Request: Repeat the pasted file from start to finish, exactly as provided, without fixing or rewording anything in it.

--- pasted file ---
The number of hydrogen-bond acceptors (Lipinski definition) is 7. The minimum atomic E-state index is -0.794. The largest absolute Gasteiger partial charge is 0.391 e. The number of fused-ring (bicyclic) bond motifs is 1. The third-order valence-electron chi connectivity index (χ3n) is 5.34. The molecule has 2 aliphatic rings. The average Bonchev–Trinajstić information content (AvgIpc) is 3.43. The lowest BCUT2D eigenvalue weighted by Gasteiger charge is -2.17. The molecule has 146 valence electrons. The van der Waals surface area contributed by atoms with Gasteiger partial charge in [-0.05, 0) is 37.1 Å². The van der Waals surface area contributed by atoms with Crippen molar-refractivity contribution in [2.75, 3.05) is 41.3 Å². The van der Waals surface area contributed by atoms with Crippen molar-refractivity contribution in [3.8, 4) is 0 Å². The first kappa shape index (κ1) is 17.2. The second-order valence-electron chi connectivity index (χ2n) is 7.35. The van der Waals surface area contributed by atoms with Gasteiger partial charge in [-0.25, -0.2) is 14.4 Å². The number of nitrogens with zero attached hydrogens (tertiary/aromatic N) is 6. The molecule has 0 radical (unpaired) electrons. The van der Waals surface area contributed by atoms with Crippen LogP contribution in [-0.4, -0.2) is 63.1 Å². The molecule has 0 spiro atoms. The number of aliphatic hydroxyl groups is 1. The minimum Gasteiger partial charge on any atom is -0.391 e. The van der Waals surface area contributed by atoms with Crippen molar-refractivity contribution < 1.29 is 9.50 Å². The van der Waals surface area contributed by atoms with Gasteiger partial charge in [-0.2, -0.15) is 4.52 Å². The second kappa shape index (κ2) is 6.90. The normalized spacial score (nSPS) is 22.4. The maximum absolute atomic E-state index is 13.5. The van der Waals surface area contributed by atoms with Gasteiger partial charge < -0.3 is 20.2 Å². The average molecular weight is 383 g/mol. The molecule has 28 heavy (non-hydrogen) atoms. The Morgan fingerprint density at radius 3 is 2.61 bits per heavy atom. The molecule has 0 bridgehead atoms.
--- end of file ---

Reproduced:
The number of hydrogen-bond acceptors (Lipinski definition) is 7. The minimum atomic E-state index is -0.794. The largest absolute Gasteiger partial charge is 0.391 e. The number of fused-ring (bicyclic) bond motifs is 1. The third-order valence-electron chi connectivity index (χ3n) is 5.34. The molecule has 2 aliphatic rings. The average Bonchev–Trinajstić information content (AvgIpc) is 3.43. The lowest BCUT2D eigenvalue weighted by Gasteiger charge is -2.17. The molecule has 146 valence electrons. The van der Waals surface area contributed by atoms with Gasteiger partial charge in [-0.05, 0) is 37.1 Å². The van der Waals surface area contributed by atoms with Crippen molar-refractivity contribution in [2.75, 3.05) is 41.3 Å². The van der Waals surface area contributed by atoms with Crippen molar-refractivity contribution in [3.8, 4) is 0 Å². The first kappa shape index (κ1) is 17.2. The second-order valence-electron chi connectivity index (χ2n) is 7.35. The van der Waals surface area contributed by atoms with Gasteiger partial charge in [-0.25, -0.2) is 14.4 Å². The number of nitrogens with zero attached hydrogens (tertiary/aromatic N) is 6. The molecule has 0 radical (unpaired) electrons. The van der Waals surface area contributed by atoms with Crippen LogP contribution in [-0.4, -0.2) is 63.1 Å². The molecule has 0 spiro atoms. The number of aliphatic hydroxyl groups is 1. The minimum Gasteiger partial charge on any atom is -0.391 e. The van der Waals surface area contributed by atoms with Crippen molar-refractivity contribution < 1.29 is 9.50 Å². The van der Waals surface area contributed by atoms with Gasteiger partial charge in [-0.2, -0.15) is 4.52 Å². The second kappa shape index (κ2) is 6.90. The normalized spacial score (nSPS) is 22.4. The maximum absolute atomic E-state index is 13.5. The van der Waals surface area contributed by atoms with Gasteiger partial charge < -0.3 is 20.2 Å². The average molecular weight is 383 g/mol. The molecule has 28 heavy (non-hydrogen) atoms. The Morgan fingerprint density at radius 3 is 2.61 bits per heavy atom. The molecule has 0 bridgehead atoms.